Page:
Funding for this podcast was provided by a grant from the Florida Humanities with funds from the National Endowment for the Humanities. Any views findings, conclusions, or recommendations expressed in this podcast do not necessarily represent those of Florida Humanities or the National Endowment for the Humanities.
With the help of Hippodrome founder Bruce Cornwell, this episode recounts the behind-the-scenes tales from the early days of the Hippodrome and tells the story of a show that put the Hippodrome on the map: Equus.
Lauren Cox 00:02
Are there any kind of like, especially in the other buildings before you got to the old post office building? Do you remember any kind of like stories or memories that particularly stick out in the older the previous Hippodromes?
Bruce Cornwell 00:15
Do you have a week for us to talk? We were doing a production of a play called Gemini by Albert Innaurato. At the second Hippodrome, this is out on 441 at the warehouse, and Marshall was playing an adolescent, I guess, sort of like a late teenage boy, but maybe even, maybe even a bit older, but who was kind of stunted, except that he was very overweight. And Marilyn had created a padded costume like fat padding for him to wear, in order to get the girth, that his character really needed to have for the, for the purposes of the play. We had a two story set. The roof at that warehouse, Hippodrome was much higher, and so it was possible to build, you know, buildings that were two stories, and the play was set in Philadelphia tenements in in South Philly, and it was sort of like in the backyard, but it was where all of these different buildings came together just to form a little backyard or courtyard. Anyway, it’s a coming of age story of this, of this teenage boy who’s getting ready to go off to college having a birthday and all the families are coming together, and he’s struggling with his background and all sorts of stuff. And anyway, Marshall, at one point, had this scene where he leaves one part of the set, runs backstage, and had to climb the stairs to appear in the bedroom window of the bedroom that’s up on the second floor of one of the tenement buildings. And he’s racing up the stairs and he trips. And we had created the walls were all these exterior brick, these are all brick tenements, right, and we had created the brick walls out of styrofoam that was probably like maybe an inch thick, maybe an inch and a half thick styrofoam, and we had like, actually created the outlines of bricks and painted them and painted the mortar and they were very realistic looking as far as looking like exterior walls or brick tenements. Anyway, Marshall tripped, and all of a sudden, he comes flying through one of brick walls, and styrofoam goes spraying out all over the audience. And he’s sitting there, you know, face first, he’s just looking at the audience. And it was like, oh, my God, how do we recover this one. So anyway, just one of those moments.
Gregory von Hausch 02:53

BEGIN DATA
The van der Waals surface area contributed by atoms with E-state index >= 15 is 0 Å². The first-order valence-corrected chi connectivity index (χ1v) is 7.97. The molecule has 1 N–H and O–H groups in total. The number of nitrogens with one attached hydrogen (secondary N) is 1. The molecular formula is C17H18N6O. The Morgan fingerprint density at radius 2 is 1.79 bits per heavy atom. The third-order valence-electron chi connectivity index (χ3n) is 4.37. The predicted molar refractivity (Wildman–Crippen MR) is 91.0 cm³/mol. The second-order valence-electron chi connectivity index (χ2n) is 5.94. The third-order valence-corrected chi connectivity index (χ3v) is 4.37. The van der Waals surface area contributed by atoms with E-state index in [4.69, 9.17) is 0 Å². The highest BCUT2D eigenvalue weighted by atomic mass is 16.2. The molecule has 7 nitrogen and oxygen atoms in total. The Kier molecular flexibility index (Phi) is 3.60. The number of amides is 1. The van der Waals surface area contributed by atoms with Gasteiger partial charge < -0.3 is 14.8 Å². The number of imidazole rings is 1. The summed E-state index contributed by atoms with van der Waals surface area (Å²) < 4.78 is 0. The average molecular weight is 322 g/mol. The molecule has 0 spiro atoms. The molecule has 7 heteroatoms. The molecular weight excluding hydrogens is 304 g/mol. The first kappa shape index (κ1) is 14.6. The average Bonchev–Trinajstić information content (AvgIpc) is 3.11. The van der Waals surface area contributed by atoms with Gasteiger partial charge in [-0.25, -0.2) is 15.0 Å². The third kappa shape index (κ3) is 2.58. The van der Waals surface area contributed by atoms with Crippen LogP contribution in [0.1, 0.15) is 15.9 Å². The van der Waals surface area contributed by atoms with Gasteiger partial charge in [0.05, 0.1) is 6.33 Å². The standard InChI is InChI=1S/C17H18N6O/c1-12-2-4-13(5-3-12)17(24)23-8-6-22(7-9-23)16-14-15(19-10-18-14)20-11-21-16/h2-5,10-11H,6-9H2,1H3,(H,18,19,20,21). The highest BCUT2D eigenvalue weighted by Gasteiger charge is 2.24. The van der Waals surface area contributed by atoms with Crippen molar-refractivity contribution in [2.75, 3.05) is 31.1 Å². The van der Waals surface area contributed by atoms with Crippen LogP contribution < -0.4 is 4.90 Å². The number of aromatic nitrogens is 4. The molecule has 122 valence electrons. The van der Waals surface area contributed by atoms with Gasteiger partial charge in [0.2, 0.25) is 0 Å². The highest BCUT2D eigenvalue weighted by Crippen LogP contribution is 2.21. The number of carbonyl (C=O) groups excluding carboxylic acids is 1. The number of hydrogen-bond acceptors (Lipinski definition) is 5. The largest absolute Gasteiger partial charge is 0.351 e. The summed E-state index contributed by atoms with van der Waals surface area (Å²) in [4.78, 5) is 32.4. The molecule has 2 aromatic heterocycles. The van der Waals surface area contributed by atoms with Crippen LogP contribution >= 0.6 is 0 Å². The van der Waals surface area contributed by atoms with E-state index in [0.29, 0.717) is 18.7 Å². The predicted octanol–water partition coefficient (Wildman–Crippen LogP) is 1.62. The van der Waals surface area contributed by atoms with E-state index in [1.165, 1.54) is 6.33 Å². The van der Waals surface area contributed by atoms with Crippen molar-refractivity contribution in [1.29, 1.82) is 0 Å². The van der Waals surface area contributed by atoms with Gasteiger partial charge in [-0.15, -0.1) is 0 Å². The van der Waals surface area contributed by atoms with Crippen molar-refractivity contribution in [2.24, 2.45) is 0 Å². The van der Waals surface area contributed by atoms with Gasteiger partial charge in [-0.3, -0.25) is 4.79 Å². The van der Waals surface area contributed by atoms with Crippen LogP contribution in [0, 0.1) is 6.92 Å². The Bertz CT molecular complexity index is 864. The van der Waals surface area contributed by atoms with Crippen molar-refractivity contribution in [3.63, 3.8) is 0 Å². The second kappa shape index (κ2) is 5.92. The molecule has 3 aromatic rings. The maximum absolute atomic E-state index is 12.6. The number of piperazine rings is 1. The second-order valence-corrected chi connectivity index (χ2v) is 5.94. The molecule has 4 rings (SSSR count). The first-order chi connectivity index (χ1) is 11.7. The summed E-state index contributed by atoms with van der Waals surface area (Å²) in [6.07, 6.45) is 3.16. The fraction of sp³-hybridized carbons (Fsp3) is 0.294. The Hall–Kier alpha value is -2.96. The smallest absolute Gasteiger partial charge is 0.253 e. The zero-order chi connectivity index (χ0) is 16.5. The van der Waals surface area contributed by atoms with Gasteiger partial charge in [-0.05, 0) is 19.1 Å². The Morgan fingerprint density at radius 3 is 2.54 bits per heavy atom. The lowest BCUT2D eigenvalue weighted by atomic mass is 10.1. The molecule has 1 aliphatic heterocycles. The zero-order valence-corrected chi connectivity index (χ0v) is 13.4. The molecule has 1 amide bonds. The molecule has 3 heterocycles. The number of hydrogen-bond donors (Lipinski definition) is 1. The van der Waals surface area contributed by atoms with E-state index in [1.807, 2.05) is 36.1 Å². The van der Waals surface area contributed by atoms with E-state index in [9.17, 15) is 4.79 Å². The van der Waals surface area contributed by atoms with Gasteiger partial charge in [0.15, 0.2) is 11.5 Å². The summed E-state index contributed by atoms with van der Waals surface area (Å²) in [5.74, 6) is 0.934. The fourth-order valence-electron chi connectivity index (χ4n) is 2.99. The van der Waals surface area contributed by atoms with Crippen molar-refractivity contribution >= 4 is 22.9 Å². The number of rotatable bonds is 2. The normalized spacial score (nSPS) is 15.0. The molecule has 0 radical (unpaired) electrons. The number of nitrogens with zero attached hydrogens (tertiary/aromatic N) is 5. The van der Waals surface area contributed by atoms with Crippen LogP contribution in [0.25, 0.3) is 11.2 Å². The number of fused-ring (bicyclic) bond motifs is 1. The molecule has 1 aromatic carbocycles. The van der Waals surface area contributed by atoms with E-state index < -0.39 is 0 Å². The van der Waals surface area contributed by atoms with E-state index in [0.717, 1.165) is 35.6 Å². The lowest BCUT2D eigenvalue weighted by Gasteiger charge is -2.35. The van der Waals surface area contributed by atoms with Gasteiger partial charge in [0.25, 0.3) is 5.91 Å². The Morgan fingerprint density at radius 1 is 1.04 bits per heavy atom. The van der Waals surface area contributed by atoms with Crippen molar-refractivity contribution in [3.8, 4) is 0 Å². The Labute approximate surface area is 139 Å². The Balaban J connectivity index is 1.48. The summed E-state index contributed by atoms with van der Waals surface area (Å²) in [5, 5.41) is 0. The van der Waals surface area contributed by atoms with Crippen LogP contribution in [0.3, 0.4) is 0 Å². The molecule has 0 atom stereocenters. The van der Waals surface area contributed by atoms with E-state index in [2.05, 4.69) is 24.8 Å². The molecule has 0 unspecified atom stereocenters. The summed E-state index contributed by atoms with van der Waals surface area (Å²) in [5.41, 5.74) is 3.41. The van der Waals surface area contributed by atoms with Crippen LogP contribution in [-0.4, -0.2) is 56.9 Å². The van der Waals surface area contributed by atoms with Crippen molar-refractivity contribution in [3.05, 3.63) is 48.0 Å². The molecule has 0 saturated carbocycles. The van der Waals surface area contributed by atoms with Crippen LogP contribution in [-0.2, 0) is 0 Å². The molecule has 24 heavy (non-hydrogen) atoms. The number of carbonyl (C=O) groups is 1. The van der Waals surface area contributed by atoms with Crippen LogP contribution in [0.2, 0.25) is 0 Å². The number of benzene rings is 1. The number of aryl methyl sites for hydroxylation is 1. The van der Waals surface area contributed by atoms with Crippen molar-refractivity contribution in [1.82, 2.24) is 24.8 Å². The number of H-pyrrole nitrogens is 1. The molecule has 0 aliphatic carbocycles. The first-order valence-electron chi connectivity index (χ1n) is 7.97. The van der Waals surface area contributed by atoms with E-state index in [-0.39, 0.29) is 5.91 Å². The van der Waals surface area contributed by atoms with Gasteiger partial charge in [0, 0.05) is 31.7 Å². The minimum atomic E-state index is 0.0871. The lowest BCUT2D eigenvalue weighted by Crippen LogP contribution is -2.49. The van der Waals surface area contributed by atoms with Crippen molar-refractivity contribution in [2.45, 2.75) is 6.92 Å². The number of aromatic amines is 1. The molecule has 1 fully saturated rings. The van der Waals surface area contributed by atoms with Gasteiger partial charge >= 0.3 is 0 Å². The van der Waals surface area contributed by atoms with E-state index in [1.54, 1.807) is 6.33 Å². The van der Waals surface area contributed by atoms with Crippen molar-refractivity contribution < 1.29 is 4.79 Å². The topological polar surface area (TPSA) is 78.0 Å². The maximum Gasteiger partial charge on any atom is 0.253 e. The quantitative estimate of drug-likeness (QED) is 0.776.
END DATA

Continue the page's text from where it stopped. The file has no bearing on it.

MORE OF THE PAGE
Speaking of the old warehouse, we had a production of Sly Fox that we took on the road. And when we came back, we were doing it again, a revival of it. In the play it’s set in like 1880s San Francisco. It was adapted from Volpone, which is an old Renaissance comedy. In the play, the updated play is more like the old west. So there’s a courtroom scene where I’m on trial for this elaborate spoof we did on all these actors, on all these characters in the play. And the judge was kind of hanging judge. He has this gun that he fires in the courtroom all the time, and we used to make our own blanks. We put the gunpowder in and put the wadding in it. We made our own blanks to save money because over the course of a long run, the ammo was, you know, especially when we were doing two shows a day, to add up in cost. And the guy playing my lawyer was Greg Jones, who was a great actor. He was in a lot of our stuff. And Mike Feister was playing the judge, also really funny, funny actor. He would fire this gun off into the ceiling. He would aim it at people and shoot. When my lawyer Greg Jones made an objection during one night, he fired the gun right at him, and this wadding was propelled across the stage, and hit Greg right above the eyebrow, and his head just burst open and blood went everywhere. He looks ahead with this scared look. I’m looking at him. And he says, is it bad. I said, no, it’s not bad, and it was horrible. And I pull out a handkerchief and he had another one and I gave it to him and I’m blotting the blood and we’re trying to hold it. We go through the rest of the act until the scene is over, and there’s blood just everywhere gushing out the stage. And Greg was a real trooper about that and being able to carry on. Another night in the same play with the gun. He knows now not to shoot it into the, toward anybody, you know. So when he fires it into the ceiling, above the grid, the ceiling was padded, we baffled it with all this matted material. And we had our work lights up there which were long, eight foot long, fluorescent tubes. Mike fires the gun off into the ceiling, and it bursts one of the fluorescent lights and rains down onto the stage and onto the seating platforms where people are seated. And it’s just a nightmare of glass and everything and we had to hold the audience to hold the play then, sweep it up, and all of that. That was, that was another kind of debacle. The audience was very, I already told you about the rain check that we used to have to have with the rain. So they were used to things happening at that space. So that went off without a hitch after we cleaned up.